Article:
In Case You've Wondered

My blog is where my wandering thoughts are interspersed with stuff I made up. So, if while reading you find yourself confused about the context, don't feel alone. I get confused, too.

If you're here for the stories, I started another blog:

One other thing: sometimes I write words you refuse to use in front of children, or polite company, unless you have a flat tire, or hit your thumb with a hammer.

I don't use them to offend; I use them to embellish.

Sunday, October 26, 2014

Some Things Make Me Wonder

I was shopping for some miscellaneous items and things for my lunch. I'd waited until late, since it was such a beautiful day; and I determined grocery shoppers would have completed their business so they could enjoy the last of a day with an azure sky, high temperatures in the mid seventies, and  a feel to the air that can only be described as wonderful.

When I finished, I looked at the checkout aisles, saw all had at least one person, and settled on one with one customer. There were two clerks helping the customer count a pile of change. Normally, I would have gone on to another aisle, but the situation was too unique to pass up, and I knew I could find something to write about, if I spent some time just observing.

The customer was buying a large pumpkin. Considering her size, it was a task to carry it. I'd say she was about eight years old. Her curly, dark blonde hair was unkempt; probably from the wind, or just needed brushing. She was wearing leopard skin capri stretch pants and a dark blue peasant blouse. Her horn rimmed glasses were almost too big for her face.

She turned every once in awhile to look behind; not to see who I was; it was more of a glance by someone looking for someone else. She returned my smile, when she finally looked at me, and quickly returned to watching the clerks delve through the piles of dime, nickles and pennies.

The eventually had enough change. One clerk completed the sale, and the other helped the young lady push the remaining change back into the zippered purse she had hung around her neck. When finished, she carefully spent some time making sure the zipper was completely closed, grabbed her pumpkin, and was gone.

The clerk gave me an apologetic look, so I commented: "You have to admire her for having the confidence to buy the pumpkin by herself." She smiled, told me how much I owed them for the small amount of groceries, and I was soon headed for my truck.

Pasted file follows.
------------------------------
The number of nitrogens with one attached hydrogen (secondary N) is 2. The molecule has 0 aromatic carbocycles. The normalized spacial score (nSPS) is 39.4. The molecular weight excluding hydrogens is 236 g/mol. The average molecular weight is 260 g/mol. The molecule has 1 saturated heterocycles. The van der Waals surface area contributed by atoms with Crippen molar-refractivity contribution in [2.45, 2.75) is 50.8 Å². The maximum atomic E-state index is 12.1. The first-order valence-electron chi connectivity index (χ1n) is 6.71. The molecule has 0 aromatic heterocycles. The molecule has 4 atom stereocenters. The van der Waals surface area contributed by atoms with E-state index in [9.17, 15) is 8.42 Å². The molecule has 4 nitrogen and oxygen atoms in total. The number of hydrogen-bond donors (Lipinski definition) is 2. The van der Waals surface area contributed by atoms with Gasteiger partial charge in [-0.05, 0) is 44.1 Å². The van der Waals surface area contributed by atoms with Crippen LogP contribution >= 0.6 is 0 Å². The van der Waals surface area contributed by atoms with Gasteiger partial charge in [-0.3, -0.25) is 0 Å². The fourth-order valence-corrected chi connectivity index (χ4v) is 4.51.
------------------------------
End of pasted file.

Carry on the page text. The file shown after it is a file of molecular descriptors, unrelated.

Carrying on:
I looked around the parking lot, but the girl was gone. Whether she climbed into a waiting car, or disappeared into the local neighborhood, I'll never know. I do know such things make me wonder: Where were her parents? Were they outside waiting? If not, did they know their daughter was spending her money on a pumpkin? Does she even have a parent?

A girl that age alone is an oddity today. Considering how she was dressed, with the colors not really matching, and the need of a trim for her unkempt hair,  I'd wager she spends a lot of time on her own; wading through her youth with too many responsibilities she doesn't quite understand. Still, I admire her tenaciousness and ability to function with what she has. Hopefully, her experiences will lead to success; and she'll have the opportunity to laugh about her purchase of a pumpkin; way back in 2014. If not, and this is the only record of a unique experience on a beautiful Autumn afternoon, may it be enough. She deserves that much at least.


  1. Replies
    1. You're welcome. Kids are precious, and determined kids more so.

  2. That was a good story. If an eight-year-old thinks blue goes with leopard capri pants, there is no one going to convince her it does not. My imagination says she saved that money and her weary mother drove her to the store where she waited while the little girl went inside and made her purchase.

    1. I like to think you're right. The thought of a precocious, determined young lady is much better than a child trying to make sense of the world with little adult guidance.